“Where does the money come from?” is a question asked throughout The Great Gatsby, the ripping new film version of F. Scott Fitzgerald’s novel about the Roaring Twenties.
The answer, of course, is booze. Prohibition looks wickedly fun in The Great Gatsby. And the film touches on all the reasons why more serious policy analysts have long viewed Prohibition as an almost laughably bad public policy.
These include the fact that Prohibition didn’t stop alcohol use, and may have encouraged it since booze got cheaper in many places after unregulated and untaxed producers jumped into the market. Governments lost a source of tax revenue, while organized crime got rich. Even worse, booze bosses soon had bigger and better-funded organizations to enter the racketeering, drugs, prostitution and gambling markets. Booze money corrupted public officials and taught a large portion of the population that it was socially acceptable to break laws.
Which brings up the marijuana economy today. Fact and anecdote underline the similarities with the Prohibition era.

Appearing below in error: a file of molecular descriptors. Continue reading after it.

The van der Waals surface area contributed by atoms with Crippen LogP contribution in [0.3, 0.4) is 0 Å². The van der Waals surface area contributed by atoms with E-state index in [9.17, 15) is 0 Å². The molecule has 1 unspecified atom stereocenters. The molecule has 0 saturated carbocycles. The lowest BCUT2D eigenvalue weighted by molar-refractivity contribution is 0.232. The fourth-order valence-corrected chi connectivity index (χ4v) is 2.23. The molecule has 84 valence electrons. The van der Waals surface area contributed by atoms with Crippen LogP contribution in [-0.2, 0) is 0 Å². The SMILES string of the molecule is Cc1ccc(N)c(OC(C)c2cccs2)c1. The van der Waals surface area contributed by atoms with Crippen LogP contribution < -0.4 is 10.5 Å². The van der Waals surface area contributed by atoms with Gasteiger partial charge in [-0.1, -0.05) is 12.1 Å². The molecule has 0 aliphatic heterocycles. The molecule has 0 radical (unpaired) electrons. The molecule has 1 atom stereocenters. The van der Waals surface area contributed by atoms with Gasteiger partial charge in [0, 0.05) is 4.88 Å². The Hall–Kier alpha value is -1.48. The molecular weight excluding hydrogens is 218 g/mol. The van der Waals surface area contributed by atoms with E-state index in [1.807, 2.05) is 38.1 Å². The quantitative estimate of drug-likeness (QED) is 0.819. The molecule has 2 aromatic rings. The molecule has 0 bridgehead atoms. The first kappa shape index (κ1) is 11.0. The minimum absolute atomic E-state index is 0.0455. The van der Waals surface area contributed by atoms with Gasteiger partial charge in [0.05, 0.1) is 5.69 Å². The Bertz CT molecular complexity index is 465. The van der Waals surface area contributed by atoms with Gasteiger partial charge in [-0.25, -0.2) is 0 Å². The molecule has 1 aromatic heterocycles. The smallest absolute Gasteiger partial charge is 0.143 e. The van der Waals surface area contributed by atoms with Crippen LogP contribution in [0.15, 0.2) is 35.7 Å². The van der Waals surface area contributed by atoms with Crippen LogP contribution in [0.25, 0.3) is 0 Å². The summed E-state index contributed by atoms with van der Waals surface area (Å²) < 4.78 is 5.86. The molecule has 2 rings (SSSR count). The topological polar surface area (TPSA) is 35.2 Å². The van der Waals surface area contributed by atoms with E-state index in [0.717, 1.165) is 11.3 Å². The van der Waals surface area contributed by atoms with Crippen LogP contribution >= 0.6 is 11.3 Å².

Health Canada’s annual weed-use survey is highly informative. In 2011, almost 40 per cent of Canadians reported having used marijuana, including 9 per cent in the previous year. That figure jumps to 22 per cent for Canadians aged 15-24. The average age of first use for this age group is 15 years and seven months.
The survey doesn’t provide separate numbers for the Yukon, but there’s no reason to think marijuana is less popular here. A 2007 survey of 450 students at a Whitehorse high school had 17 per cent reporting they had smoked bud at school, three times as many who had consumed alcohol. That’s at school, not counting use at home and elsewhere.
BYTE, a prominent Yukon youth organization, did a survey at the Dawson City Music Festival in 2012. Almost 90 per cent of the 136 respondents said they had tried marijuana. Of the 70 people who reported trying to buy drugs in Dawson, 29 per cent said they were “easy to find.”
Probably a similar percentage of New Yorkers knew the secret knock to get into one of Gatsby’s speakeasies.